Repeat After Me: We Didn’t Lose Because of Social Issues

By | November 13, 2012

You are currently browsing comments. If you would like to return to the full story, you can read the full entry here: “Repeat After Me: We Didn’t Lose Because of Social Issues”.

Conservative Daily News allows a great deal of latitude in the topics contributors choose and their approaches to the content. We believe that citizens have a voice - one that should be heard above the mass media. Readers will likely not agree with every contributor or every post, but find reasons to think about the topic and respond with comments. We value differing opinions as well as those that agree. Opinions of contributors are their own and do not necessarily reflect those of CDN, Anomalous Media or staff. Click here if you'd like to write for CDN.
Put This Story in your Circles and Share with your Friends

3 thoughts on “Repeat After Me: We Didn’t Lose Because of Social Issues

  1. Matt Vespa

    Well, Jan – we on communicating our principles, but for now – I’m pro-gridlock.

    1. slowdownnn

      this is honest question – do you think we should let the sequestration happen? is immediate financial hardship worth the significant national debt reduction it would acheive? My personal opinion is no – economics is mostly mental and reassuring our creditors and the global market is the most important thing for now; if we pass joint legislation that reduces the debt at least an initial moderate amount then investors will continue to feel good about US treasury bonds (still the worlds safest investment, by far) and our ability to fulfill our obligations, and our interest rates will remain low. gridlocking and sequestration only invites further credit downgrades and shaky investors. the world WANTS to be able to put their money in the dollar, considering that it is the currency of global transactions, the current weakness of the main alternative, the Euro; and China’s somewhat hollow market of artificially cheap exports. Right now democrats and republicans agree on 95% of what to do about sequestration: the only major thing they disagree on is that republicans only want to raise taxes on the upper class by limiting deductions/loopholes, and democrats want to do that AND raise the actual rates on the highest bracket. Obama should just drop the rate-hike and sign the bill that we all agree needs to be passed, and then we should turn to entitlements reform and balancing the budget, which will further reduce the debt and improve our situation. This would also promote good-will by giving the republicans the political cover of “raising revenues” without having to admit to an outright tax increase (“closing loopholes” just sounds better…). from a game-theory perspective (like the prisoner’s dillema) the worst thing for everyone is if no-one compromises.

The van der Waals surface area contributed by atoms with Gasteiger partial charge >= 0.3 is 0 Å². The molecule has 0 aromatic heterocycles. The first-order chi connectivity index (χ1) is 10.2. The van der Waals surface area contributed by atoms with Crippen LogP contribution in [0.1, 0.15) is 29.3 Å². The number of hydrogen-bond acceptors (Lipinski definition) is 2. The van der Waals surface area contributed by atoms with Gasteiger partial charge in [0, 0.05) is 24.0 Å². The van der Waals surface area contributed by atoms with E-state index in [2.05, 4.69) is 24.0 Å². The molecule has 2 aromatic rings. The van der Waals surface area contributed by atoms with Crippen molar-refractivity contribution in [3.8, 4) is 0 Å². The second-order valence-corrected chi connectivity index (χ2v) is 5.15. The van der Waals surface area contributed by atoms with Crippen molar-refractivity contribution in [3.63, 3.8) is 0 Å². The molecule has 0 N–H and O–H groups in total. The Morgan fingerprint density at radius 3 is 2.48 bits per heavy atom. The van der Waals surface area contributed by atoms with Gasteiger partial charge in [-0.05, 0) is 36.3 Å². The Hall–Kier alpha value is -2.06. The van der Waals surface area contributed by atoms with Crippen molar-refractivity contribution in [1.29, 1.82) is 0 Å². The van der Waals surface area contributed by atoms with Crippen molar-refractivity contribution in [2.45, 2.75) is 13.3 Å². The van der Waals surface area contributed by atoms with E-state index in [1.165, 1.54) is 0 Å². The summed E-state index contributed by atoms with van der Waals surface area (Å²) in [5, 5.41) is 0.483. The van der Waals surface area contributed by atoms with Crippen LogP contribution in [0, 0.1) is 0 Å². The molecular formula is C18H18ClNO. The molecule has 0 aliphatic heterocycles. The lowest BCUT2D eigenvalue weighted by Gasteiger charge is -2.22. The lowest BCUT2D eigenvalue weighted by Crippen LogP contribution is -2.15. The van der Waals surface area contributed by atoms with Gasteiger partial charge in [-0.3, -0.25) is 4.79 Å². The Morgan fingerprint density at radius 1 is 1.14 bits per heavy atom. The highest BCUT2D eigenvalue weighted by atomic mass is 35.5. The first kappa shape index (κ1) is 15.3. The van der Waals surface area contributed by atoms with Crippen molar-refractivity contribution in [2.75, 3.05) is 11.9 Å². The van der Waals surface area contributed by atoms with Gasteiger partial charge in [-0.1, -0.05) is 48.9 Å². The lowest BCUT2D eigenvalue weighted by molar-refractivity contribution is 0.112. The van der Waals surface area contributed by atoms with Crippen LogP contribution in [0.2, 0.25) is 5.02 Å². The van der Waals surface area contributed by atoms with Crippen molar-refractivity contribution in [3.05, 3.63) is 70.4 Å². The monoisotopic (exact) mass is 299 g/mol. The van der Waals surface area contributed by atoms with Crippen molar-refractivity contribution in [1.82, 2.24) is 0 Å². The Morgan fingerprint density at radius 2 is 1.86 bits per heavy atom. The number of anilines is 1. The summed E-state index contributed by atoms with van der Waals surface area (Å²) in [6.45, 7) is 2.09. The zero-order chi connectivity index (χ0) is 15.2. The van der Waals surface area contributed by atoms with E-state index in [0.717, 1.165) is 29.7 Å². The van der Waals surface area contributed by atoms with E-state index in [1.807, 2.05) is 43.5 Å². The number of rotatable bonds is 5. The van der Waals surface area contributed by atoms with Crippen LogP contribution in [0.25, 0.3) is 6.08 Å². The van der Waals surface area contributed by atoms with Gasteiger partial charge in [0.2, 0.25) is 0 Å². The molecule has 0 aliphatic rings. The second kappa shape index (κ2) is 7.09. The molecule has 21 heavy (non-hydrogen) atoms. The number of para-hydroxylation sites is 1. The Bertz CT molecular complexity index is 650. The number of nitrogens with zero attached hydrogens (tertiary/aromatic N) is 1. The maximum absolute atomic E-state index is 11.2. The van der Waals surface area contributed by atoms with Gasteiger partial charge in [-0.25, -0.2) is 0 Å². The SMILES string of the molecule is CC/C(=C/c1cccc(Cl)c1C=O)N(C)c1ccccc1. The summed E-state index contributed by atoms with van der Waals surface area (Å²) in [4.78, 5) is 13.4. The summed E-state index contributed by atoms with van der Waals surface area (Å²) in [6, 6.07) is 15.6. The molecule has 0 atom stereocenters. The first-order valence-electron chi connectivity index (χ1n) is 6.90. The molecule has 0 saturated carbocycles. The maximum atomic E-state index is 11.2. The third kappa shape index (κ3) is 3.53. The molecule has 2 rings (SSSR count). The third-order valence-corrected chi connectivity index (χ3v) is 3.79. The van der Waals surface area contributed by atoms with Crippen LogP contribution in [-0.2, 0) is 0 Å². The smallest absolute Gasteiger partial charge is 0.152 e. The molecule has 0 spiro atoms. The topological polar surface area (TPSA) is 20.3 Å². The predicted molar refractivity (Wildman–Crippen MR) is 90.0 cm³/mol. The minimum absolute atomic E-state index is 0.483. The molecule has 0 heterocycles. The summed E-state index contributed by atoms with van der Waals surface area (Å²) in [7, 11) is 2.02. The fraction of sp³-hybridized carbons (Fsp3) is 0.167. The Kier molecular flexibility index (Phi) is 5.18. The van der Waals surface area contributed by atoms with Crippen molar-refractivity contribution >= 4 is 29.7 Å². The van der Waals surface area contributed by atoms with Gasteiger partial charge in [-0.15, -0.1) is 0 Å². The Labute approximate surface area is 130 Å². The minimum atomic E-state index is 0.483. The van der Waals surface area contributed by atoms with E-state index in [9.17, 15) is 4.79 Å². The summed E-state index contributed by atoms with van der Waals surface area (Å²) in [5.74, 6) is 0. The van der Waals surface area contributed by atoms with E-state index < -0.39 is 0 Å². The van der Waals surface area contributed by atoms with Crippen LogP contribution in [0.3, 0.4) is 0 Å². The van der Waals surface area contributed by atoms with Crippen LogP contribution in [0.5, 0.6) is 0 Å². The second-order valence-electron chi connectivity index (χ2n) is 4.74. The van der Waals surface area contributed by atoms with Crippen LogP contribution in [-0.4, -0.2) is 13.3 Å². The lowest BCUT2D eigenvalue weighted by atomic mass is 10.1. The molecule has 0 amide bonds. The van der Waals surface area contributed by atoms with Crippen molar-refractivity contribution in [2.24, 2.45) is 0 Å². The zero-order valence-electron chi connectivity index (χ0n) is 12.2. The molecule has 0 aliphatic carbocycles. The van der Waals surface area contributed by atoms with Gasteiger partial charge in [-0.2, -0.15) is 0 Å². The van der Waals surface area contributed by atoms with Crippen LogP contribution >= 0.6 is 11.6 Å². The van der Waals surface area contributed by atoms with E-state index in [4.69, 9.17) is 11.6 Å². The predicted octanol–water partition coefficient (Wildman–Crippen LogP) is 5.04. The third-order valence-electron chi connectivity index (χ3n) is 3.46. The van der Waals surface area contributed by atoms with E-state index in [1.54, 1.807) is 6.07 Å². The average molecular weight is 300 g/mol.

2. Jan Brown

    Hmmm, more fodder in the trough. As a Libertarian with a little ‘L” & a Republican with an “R” my personal idenity given me the leeway & opportunity to explore & adopt offerings from both parties. It seems the Republicans lack definition & are in flux & many Libertarians opinions are bedded in cement. Yet, BOTH are Americans with love & affection for this (our) Country. Using this as a base, it would seem that we can get the ying & yang going the same direction, IF we really want to. First, each must clearly define & prioritize principals, then co-mun-i-cate in a manner that isn’t reflective of Congress gridlock. It’s not an overnighter or easy, but to my thinking, it is the only way we can out number & surround the liberal socialist. It starts at home & each of us must figure out “What’s it worth?”
    Thanks, Matt, for making sure our trough was full of fodder.

Comments are closed.